THIS is a book of essays by someone who has closely witnessed the recent history of India and had a special interest in what it has spelt out for the Sikhs. The writer is Tarlochan Singh, who is chairman of the Minorities Commission and member of the Rajya Sabha. In all it is a collection of 62 short essays, published earlier in newspapers and journals. The editor has placed them in a perspective and culled out a volume, which should especially interest those who wish to seek insight into the Sikh politics as well as gain fresh insights into events that preceded and followed the dark decade of militancy in Punjab.
Among other things the concern of the writer has been to record the contribution of the Sikhs to the Freedom Movement, the role of the Sikhs during the Emergency, Operation Bluestar, the history of the Akali Dal as well as their squabbles as well as the controversy that surrounded Daler Mehndi in recent years. Some of the writings personality sketches of prominent Sikhs like Master Tara Singh, Giani Zail Singh, Devi Lal, Manohar Singh Gill and others. In a foreword to the book Punjabi critic Satinder Singh Noor says that this book is a welcome addition to the world of Punjabi letters.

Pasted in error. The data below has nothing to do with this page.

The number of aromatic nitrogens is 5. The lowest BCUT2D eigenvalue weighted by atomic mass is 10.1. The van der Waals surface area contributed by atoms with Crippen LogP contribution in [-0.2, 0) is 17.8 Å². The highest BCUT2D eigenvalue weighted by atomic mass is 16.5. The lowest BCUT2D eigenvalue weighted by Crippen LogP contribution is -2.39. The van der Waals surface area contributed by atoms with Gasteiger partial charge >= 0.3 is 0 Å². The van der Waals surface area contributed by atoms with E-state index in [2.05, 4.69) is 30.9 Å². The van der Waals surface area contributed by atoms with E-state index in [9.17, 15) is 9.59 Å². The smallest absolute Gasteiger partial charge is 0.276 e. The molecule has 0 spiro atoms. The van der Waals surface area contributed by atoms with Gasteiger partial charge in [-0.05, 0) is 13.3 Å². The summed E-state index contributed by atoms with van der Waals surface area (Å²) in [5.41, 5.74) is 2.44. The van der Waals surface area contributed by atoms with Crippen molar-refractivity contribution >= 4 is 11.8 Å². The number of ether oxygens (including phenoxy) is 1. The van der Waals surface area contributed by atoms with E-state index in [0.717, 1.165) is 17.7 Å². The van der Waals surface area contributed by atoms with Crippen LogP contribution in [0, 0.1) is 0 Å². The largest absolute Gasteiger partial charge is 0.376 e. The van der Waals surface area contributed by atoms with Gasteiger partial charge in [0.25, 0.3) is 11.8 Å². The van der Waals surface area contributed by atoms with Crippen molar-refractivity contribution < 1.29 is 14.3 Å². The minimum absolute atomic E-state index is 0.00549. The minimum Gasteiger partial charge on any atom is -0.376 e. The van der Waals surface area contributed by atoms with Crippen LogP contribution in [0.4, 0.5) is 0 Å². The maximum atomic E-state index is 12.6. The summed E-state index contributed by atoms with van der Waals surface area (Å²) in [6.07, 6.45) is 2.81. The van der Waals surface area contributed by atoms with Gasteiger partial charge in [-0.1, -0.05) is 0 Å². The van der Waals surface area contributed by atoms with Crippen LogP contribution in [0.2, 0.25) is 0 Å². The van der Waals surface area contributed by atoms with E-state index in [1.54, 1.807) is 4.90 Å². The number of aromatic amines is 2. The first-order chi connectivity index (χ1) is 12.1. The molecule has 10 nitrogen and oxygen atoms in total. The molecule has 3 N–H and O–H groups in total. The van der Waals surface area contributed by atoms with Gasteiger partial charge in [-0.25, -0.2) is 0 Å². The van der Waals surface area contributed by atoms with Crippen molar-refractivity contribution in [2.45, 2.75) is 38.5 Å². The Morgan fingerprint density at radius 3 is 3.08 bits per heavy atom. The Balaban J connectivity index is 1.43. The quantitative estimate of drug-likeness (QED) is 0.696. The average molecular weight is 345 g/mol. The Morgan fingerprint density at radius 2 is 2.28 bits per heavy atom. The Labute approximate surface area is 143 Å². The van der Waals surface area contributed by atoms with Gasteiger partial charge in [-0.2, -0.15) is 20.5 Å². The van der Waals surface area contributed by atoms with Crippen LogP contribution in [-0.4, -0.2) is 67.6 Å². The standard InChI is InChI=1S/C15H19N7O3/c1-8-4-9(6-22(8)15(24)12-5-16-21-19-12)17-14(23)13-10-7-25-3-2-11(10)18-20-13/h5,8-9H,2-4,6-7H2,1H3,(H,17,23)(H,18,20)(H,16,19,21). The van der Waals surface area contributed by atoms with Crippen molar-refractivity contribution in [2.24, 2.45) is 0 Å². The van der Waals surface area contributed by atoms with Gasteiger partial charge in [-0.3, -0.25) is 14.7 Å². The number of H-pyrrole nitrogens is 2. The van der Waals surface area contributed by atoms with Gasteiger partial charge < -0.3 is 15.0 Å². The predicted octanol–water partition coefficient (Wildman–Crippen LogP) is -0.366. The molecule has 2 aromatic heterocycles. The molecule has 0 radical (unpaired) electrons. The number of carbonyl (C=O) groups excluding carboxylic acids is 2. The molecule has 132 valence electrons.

A debut novel
Nimmo is a debut novel by Manjit Kaur Gill, who has been a medical practitioner all her life. After completing a lifetime of duty at work and at home she finds time to tell a story. We all have stories around us. Some are told and some are not. The story told is of a doctor called Nirmala with Nimmo as a nickname. A child widow, she is quietly taken away from rural Himachal Pradesh to the town to study. She does her medicine; falls in love but the ghosts of her past keep chasing her. It is not for her to build her life anew.
The novel comes as an
attack on primitive customs that can mar the life of an educated woman
and compel her to live by their dictates. Nimmo does not marry her
colleague but instead makes a choice to stay single and devote her
skills for the uplift of women’s health. Finally the villagers give
her the status of a saint and a samadhi is built in her memory. Nimmo is
no more but still she smiles through a healthy girl child in the hills.
It is a simple story but told with sincerity and thus it succeeds in
inspiring the reader. One would hope for more stories from Manjit Kaur